Baking Tip / Hack: Helping Dough Rise & Can I Make "Crazy Dough"?
Updated: Aug 27, 2020
I came up with a baking hack for helping dough to rise -- for baking in general -- when I was trying out this "Crazy Dough" recipe from Deadlicious Cooking Studio to make the bunny bread. :) The dough is called crazy because it's a versatile dough that can be made into sweet or savory baked goods and for lots of different things. :)
- 2 cups all purpose flour
- 1 tsp yeast
- 2 tbsp granulated sugar
- 2 tbsp melted butter
- 2 tbsp flavorless oil
- ½ cup lukewarm milk
- Pinch of salt
- 1 egg
Something that is interesting about this dough is that you combine milk with yeast and sugar. In other baking recipes I tried, I've used water. I wonder how the yeasties like the milk vs. water.
Tip: To make the milk lukewarm, I just microwaved it for 30 seconds.
Then you combine the flour, melted butter, salt and egg with the yeast mixture.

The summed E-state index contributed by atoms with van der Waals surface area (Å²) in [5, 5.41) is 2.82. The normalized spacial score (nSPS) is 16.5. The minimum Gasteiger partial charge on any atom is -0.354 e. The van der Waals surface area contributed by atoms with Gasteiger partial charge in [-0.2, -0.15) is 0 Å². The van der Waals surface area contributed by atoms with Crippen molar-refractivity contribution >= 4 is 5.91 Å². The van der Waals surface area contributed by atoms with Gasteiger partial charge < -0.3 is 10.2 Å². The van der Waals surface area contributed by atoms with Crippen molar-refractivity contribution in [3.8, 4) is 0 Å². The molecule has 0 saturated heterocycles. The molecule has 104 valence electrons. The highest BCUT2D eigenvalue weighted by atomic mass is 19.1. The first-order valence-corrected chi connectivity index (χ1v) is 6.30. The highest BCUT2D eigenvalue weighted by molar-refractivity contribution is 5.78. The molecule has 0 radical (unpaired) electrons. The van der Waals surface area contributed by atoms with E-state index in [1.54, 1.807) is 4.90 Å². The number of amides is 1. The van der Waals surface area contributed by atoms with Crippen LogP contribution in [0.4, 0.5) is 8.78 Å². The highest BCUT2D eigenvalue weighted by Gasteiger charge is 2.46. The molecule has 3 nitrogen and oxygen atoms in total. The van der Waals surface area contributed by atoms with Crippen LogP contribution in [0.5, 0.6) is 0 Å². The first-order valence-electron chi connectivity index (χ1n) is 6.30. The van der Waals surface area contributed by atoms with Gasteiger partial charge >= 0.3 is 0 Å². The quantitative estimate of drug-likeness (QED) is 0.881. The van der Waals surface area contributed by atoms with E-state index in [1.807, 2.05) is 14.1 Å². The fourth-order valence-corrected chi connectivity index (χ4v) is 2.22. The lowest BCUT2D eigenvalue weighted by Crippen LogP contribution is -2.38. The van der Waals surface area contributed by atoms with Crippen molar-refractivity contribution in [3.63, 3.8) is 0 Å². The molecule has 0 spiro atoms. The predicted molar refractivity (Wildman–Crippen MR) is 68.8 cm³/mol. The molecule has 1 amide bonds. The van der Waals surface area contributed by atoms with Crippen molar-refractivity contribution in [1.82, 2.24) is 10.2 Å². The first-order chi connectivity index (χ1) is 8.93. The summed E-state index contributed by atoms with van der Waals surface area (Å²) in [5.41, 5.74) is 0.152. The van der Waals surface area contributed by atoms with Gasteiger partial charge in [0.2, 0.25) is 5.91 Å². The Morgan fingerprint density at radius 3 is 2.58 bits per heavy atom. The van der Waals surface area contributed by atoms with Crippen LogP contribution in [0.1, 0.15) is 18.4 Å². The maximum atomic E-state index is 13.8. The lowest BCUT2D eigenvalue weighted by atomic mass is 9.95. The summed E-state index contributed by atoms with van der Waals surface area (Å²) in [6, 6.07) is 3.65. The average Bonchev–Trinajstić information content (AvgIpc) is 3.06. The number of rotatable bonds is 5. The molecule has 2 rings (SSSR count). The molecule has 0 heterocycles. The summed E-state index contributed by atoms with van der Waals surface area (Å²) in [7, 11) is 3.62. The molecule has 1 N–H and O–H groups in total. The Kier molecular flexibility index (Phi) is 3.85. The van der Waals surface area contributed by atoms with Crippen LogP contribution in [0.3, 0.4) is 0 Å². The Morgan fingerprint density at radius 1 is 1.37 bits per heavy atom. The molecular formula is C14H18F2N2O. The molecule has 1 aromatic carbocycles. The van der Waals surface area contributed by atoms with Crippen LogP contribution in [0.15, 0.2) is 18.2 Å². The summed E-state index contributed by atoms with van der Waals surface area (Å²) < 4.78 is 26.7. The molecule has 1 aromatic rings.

After this, you let the dough rise until it doubles in size, which is estimated to be a couple hours. I had tried baking a different dough for pretzel bread (Stay tuned for that post!) and it didn't rise as much as I wanted it too. My hypothesis was that it wasn't warm enough in my apartment for the little yeasties to work and make the dough rise.
So for this one, I decided to try to heat up with bowl to make a warmer environment, which I thought would be more amenable for the yeasties to grow.
Tip: Do not try this at home or be careful when you try this at home. I was using a metal bowl, which I knew would conduct heat and also not melt.
To help dough rise, turn burner on low for 20-30 second intervals to heat up a metal/glass (not plastic) bowl every 15-30 min. or so.
I could tell the heat was on and the bowl was heating up because you put oil in the bowl before you let the dough rise and I could hear the oil cackle.
Here it is after 1 hour. It's pretty much doubled in size. You can see the steam on the saran wrap, so it's nice and warm in there.
Comparison of before vs. 1 hour
I let it rise for 2 hours.
2 hours It rose a little bit more from hour 1 to hour 2, but not too much more.
Before vs. 1 hour vs. 2 hours
We are good at this! Look how nice that dough looks and it was a success all around.
Check out the Can I Make "Bunny Bread"? post to see the finished products.
It is a good versatile dough that can be used to not only make lots of shapes, but also lots of different baked goods.
Give it a try! We are good at this!